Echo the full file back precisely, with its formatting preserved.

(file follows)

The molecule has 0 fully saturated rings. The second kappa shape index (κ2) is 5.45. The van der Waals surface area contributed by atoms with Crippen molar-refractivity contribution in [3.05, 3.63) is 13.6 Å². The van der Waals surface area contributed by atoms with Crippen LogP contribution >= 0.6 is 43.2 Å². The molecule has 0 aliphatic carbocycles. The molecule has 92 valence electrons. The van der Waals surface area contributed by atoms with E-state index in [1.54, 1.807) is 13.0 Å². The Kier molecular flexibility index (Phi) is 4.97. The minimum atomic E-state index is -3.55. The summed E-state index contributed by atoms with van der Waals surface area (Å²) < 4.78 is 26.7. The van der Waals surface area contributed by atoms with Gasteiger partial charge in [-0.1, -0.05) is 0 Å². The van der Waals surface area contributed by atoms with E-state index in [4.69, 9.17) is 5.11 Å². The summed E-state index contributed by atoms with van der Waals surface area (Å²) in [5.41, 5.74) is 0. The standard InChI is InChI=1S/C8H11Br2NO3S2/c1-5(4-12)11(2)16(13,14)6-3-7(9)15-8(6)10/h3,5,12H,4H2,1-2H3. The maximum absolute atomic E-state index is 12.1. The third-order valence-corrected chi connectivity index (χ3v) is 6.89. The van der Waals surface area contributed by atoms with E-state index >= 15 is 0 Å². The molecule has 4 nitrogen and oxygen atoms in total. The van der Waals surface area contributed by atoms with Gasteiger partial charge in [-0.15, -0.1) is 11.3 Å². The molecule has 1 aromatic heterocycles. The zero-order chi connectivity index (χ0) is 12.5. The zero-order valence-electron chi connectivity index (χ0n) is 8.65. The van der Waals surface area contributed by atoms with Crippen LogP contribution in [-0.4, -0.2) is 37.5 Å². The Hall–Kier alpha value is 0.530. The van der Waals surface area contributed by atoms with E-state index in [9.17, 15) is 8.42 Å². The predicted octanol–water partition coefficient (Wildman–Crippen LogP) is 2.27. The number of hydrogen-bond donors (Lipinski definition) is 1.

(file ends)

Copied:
The molecule has 0 fully saturated rings. The second kappa shape index (κ2) is 5.45. The van der Waals surface area contributed by atoms with Crippen molar-refractivity contribution in [3.05, 3.63) is 13.6 Å². The van der Waals surface area contributed by atoms with Crippen LogP contribution >= 0.6 is 43.2 Å². The molecule has 0 aliphatic carbocycles. The molecule has 92 valence electrons. The van der Waals surface area contributed by atoms with E-state index in [1.54, 1.807) is 13.0 Å². The Kier molecular flexibility index (Phi) is 4.97. The minimum atomic E-state index is -3.55. The summed E-state index contributed by atoms with van der Waals surface area (Å²) < 4.78 is 26.7. The van der Waals surface area contributed by atoms with Gasteiger partial charge in [-0.1, -0.05) is 0 Å². The van der Waals surface area contributed by atoms with E-state index in [4.69, 9.17) is 5.11 Å². The summed E-state index contributed by atoms with van der Waals surface area (Å²) in [5.41, 5.74) is 0. The standard InChI is InChI=1S/C8H11Br2NO3S2/c1-5(4-12)11(2)16(13,14)6-3-7(9)15-8(6)10/h3,5,12H,4H2,1-2H3. The maximum absolute atomic E-state index is 12.1. The third-order valence-corrected chi connectivity index (χ3v) is 6.89. The van der Waals surface area contributed by atoms with E-state index >= 15 is 0 Å². The molecule has 4 nitrogen and oxygen atoms in total. The van der Waals surface area contributed by atoms with Gasteiger partial charge in [-0.15, -0.1) is 11.3 Å². The molecule has 1 aromatic heterocycles. The zero-order chi connectivity index (χ0) is 12.5. The zero-order valence-electron chi connectivity index (χ0n) is 8.65. The van der Waals surface area contributed by atoms with Crippen LogP contribution in [-0.4, -0.2) is 37.5 Å². The Hall–Kier alpha value is 0.530. The van der Waals surface area contributed by atoms with E-state index in [9.17, 15) is 8.42 Å². The predicted octanol–water partition coefficient (Wildman–Crippen LogP) is 2.27. The number of hydrogen-bond donors (Lipinski definition) is 1.